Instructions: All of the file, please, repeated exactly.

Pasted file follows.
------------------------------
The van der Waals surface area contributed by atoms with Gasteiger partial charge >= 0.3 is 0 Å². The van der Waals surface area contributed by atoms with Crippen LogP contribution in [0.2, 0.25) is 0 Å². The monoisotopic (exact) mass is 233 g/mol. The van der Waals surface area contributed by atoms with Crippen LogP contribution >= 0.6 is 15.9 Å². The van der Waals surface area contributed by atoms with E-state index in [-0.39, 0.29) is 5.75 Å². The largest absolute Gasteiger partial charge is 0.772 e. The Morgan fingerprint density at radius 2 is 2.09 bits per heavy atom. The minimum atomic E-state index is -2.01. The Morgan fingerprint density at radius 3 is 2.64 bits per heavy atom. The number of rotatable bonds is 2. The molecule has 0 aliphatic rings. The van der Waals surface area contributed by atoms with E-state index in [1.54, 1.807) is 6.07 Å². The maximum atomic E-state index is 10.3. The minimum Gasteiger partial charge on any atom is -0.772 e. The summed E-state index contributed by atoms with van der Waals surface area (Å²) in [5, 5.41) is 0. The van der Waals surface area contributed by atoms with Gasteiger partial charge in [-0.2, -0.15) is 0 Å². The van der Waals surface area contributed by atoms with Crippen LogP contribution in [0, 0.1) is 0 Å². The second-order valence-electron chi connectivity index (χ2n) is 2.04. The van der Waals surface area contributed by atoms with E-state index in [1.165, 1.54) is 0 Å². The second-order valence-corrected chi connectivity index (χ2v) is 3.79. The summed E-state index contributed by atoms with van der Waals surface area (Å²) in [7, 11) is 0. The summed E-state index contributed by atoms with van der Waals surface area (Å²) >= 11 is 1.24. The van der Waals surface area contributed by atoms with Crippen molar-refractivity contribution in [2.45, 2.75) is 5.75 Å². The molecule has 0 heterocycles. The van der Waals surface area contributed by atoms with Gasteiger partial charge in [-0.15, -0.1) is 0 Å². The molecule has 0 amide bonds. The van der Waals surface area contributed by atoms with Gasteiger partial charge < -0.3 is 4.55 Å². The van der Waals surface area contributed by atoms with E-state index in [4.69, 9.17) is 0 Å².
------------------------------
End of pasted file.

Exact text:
The van der Waals surface area contributed by atoms with Gasteiger partial charge >= 0.3 is 0 Å². The van der Waals surface area contributed by atoms with Crippen LogP contribution in [0.2, 0.25) is 0 Å². The monoisotopic (exact) mass is 233 g/mol. The van der Waals surface area contributed by atoms with Crippen LogP contribution >= 0.6 is 15.9 Å². The van der Waals surface area contributed by atoms with E-state index in [-0.39, 0.29) is 5.75 Å². The largest absolute Gasteiger partial charge is 0.772 e. The Morgan fingerprint density at radius 2 is 2.09 bits per heavy atom. The minimum atomic E-state index is -2.01. The Morgan fingerprint density at radius 3 is 2.64 bits per heavy atom. The number of rotatable bonds is 2. The molecule has 0 aliphatic rings. The van der Waals surface area contributed by atoms with E-state index in [1.54, 1.807) is 6.07 Å². The maximum atomic E-state index is 10.3. The minimum Gasteiger partial charge on any atom is -0.772 e. The summed E-state index contributed by atoms with van der Waals surface area (Å²) in [5, 5.41) is 0. The van der Waals surface area contributed by atoms with Gasteiger partial charge in [-0.2, -0.15) is 0 Å². The van der Waals surface area contributed by atoms with Crippen LogP contribution in [0, 0.1) is 0 Å². The second-order valence-electron chi connectivity index (χ2n) is 2.04. The van der Waals surface area contributed by atoms with E-state index in [1.165, 1.54) is 0 Å². The second-order valence-corrected chi connectivity index (χ2v) is 3.79. The summed E-state index contributed by atoms with van der Waals surface area (Å²) in [7, 11) is 0. The summed E-state index contributed by atoms with van der Waals surface area (Å²) >= 11 is 1.24. The van der Waals surface area contributed by atoms with Crippen molar-refractivity contribution in [2.45, 2.75) is 5.75 Å². The molecule has 0 heterocycles. The van der Waals surface area contributed by atoms with Gasteiger partial charge in [-0.15, -0.1) is 0 Å². The molecule has 0 amide bonds. The van der Waals surface area contributed by atoms with Gasteiger partial charge < -0.3 is 4.55 Å². The van der Waals surface area contributed by atoms with E-state index in [4.69, 9.17) is 0 Å².